Solicitors will directly work with you to handle your case, dealing with all the necessary legal paperwork and communication between yourself and the defending party, as well as helping you gather all the documentation, letters, contracts, and evidence you’ll need to support your case. One of their biggest roles is to also work out the potential level of compensation you could receive.

If your compensation case does end up going to court, then your solicitor will usually hire a barrister on your behalf to represent you in the courtroom. Providing advice before the case, translating and constructing your viewpoint into a legal case, and then transforming it into a persuasive argument to ensure your case is successful.

Do I need a barrister to represent me in court?

No. While a barrister is the most common type of person to represent you in a courtroom, your solicitor is also qualified to represent you as well.

However, when it comes to a barrister vs solicitor, your solicitor will most likely advise you to accept the use of a barrister.

Of course, there’s a high chance your case won’t go to court to begin with. In which case, you don’t need to worry about choosing a barrister vs solicitor as barristers are only required for the courtroom.

What’s the difference between a QC and barrister?

While deciding whether to choose between a barrister vs solicitor vs lawyer, you might also have heard the term QC used.

QC stands for Queen’s Counsel, but it’s not as regal as it sounds. Anyone who is a member of the Queen’s Council is a barrister with at least 10 years of experience. They have been through a rigorous interview process to be granted this position and are widely considered the best in their chosen fields of law.

Barristers of this rank are allowed to wear the traditional silk gowns and distinctive wigs often associated with lawyers and hold seniority over other barristers when it comes to a case. If your claim is a particularly complex one, such as a fatal accident claim, there is a high potential that your case could be handled by a barrister of the Queen’s Counsel.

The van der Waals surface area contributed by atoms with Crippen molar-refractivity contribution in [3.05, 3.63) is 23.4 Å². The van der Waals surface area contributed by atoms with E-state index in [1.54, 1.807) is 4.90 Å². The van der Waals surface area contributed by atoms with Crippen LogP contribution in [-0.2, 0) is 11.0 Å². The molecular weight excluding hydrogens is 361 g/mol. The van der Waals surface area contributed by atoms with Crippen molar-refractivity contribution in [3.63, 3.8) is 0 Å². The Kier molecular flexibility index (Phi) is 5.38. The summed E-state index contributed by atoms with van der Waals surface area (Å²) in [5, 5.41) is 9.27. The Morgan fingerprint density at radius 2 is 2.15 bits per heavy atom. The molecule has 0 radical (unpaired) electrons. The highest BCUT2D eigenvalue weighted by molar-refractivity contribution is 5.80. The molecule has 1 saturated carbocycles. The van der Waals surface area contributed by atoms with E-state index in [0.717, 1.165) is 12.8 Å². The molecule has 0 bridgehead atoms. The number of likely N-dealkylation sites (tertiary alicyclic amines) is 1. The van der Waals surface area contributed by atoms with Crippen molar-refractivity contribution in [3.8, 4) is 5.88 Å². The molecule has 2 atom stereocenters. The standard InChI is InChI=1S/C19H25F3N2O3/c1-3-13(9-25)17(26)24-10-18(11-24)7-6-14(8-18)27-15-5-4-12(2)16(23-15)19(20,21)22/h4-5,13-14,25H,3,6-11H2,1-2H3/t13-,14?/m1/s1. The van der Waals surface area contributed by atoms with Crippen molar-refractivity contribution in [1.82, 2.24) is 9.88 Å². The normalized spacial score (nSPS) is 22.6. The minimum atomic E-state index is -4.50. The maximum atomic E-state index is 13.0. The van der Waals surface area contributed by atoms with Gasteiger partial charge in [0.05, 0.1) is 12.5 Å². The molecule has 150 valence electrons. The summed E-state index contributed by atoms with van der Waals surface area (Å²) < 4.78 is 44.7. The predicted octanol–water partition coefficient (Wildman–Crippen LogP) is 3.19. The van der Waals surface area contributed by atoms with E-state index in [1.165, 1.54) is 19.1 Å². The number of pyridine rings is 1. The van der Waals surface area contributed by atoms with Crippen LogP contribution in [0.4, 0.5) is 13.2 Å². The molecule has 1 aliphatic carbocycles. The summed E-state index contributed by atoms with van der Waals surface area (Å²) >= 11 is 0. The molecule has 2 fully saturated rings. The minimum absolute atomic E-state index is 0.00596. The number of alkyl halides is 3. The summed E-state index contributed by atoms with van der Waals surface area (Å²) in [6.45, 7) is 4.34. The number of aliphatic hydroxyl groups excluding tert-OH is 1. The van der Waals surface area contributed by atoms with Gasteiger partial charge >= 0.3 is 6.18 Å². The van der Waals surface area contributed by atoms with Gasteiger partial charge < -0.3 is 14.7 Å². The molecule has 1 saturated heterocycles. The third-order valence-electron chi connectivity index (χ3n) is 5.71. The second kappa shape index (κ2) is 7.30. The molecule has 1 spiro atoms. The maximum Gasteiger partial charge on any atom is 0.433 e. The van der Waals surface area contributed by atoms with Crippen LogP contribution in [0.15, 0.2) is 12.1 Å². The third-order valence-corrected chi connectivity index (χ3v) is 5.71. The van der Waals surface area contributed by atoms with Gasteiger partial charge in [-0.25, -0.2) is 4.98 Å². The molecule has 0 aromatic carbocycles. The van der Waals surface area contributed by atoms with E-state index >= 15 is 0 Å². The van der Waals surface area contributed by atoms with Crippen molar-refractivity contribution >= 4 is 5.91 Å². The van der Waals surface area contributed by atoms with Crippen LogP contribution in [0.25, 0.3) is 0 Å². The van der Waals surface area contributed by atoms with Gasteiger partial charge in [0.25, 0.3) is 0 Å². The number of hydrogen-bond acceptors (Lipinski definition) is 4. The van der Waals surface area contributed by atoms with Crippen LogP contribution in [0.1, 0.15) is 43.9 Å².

Barrister vs solicitor vs lawyer – which should you choose?

In the unfortunate case that you find yourself in a position of making a compensation claim, we suggest you always hire a lawyer, specifically a solicitor. You won’t need a barrister unless your case goes to court, and hopefully, this won’t be the case.

Here at The Compensation Experts, we work with experienced solicitors in all areas of law. If you’ve suffered a personal injury that wasn’t your fault, get in touch when you’re ready and we’ll put you in touch with a solicitor that matches your specific case and circumstances.

They’ll walk you through the legal process, help you estimate how much you could claim, and answer any questions you may have. They may even be able to offer you a no win, no fee claim*, meaning you won’t have to pay a penny in the unlikely case your claim is unsuccessful.

    Start by speaking to our expert team now and find out how much your claim could be worth...